PHNOM PENH, Cambodia – An international tribunal has been convened in Cambodia to try the brutality of the Khmer Rouge regime, which killed an estimated 1.7 million people in the 1970s. It will end its work Thursday after spending $337 million and 16 years to convict just three men of the crimes.
In its latest session, the UN-backed tribunal rejected an appeal by Khieu Samphan, the last surviving leader of the Khmer Rouge government that ruled Cambodia from 1975 to 1979. He was convicted of genocide, crimes against humanity and war crimes in 2018 and sentenced to life in prison, the sentence was confirmed on Thursday.
Read more: A brief history of the Khmer Rouge
He appeared in court Thursday wearing a white windbreaker, sitting in a wheelchair, wearing a face mask and listening to the proceedings with headphones. Seven judges were present.
Khieu Samphan was the group’s nominal head of state, but denied any real decision-making rights during his legal defense as the Khmer Rouge implemented a reign of terror to create a utopian agrarian society that caused Cambodians to die from execution, starvation and deprivation. medical care. It was ousted from power in 1979 by the invasion of neighboring communist Vietnam.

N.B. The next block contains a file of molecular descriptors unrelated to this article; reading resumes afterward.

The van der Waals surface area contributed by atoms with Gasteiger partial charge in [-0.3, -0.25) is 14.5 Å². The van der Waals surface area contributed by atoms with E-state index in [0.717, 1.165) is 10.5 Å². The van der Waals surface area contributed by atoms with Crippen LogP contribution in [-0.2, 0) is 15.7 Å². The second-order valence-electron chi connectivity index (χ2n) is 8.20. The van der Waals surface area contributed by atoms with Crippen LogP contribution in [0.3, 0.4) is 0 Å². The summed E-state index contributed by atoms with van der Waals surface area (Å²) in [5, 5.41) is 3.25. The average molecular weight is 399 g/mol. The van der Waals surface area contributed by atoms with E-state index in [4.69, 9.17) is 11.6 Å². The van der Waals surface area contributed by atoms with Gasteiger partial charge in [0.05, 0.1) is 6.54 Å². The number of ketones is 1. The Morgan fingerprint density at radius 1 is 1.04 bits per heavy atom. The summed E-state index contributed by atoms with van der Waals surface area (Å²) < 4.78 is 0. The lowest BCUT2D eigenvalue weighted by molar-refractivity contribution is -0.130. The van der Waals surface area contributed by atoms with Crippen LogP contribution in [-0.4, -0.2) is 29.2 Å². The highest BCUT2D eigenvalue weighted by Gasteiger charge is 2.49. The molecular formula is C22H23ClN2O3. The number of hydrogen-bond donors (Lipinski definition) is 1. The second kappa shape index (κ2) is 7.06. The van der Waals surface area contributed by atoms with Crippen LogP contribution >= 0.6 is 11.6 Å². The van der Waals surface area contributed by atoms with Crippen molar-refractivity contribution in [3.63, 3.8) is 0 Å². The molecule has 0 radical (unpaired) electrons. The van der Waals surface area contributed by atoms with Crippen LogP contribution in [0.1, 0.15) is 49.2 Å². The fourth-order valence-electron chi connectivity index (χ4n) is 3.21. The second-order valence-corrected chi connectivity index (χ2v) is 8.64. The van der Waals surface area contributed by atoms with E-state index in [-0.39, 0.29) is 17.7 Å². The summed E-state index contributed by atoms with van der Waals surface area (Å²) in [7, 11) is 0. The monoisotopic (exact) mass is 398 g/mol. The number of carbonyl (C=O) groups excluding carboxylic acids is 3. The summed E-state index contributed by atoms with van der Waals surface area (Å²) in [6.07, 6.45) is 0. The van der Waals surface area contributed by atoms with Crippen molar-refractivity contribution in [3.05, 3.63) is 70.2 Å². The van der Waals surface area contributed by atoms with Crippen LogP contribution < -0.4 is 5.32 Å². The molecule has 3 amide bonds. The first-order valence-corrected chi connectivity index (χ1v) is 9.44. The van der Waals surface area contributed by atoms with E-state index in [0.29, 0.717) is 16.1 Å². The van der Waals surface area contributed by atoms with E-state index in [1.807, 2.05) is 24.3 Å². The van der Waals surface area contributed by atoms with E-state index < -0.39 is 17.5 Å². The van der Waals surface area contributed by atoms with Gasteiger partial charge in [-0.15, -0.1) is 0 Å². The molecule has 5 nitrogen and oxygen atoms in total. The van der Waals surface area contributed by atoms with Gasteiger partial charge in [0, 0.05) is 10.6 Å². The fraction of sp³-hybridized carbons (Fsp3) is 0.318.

On January 9, 1975, Cambodian refugee children wait their turn at an aid organization’s feeding station northwest of Phnom Penh, Cambodia. The youth and their families fled the Phnom Baseth area after raids by nearby Khmer Rouge rebels.
Know Kim Heang aka Moonface – AP
“Whatever you decide, I will die in prison,” Khieu Samphan said in his latest appeal to the court last year. “I will always die remembering the suffering of my Cambodian people. I will die seeing that I am alone before you. I will be judged more symbolically than by my actual actions.
In his appeal, he argued that the court made errors of law and interpretation and acted unfairly by objecting to more than 1,800 points.
But the court noted on Thursday that his appeal did not directly challenge the facts of the case before the court. He rejected almost all of Khieu Samphan’s arguments, admitting error and reversing his decision on one minor point. The court said it found most of Khieu Samphan’s arguments to be “baseless” and that many were “alternative interpretations of the evidence”.
The court said its multi-hundred-page judgment would be official when it was released and ordered Khieu Samphan to be sent back to the purpose-built prison where he was being held. He was arrested in 2007.
Thursday’s decision makes no practical difference. Khieu Samphan is 91 years old and is already serving a second life sentence for a 2014 conviction for crimes against humanity related to the forced transfer and disappearance of masses of people.
His co-defendant, Nuon Chea, the Khmer Rouge leader and No. 2 chief ideologue, was convicted twice and given the same life sentence. Nuon Chea died in 2019 at the age of 93.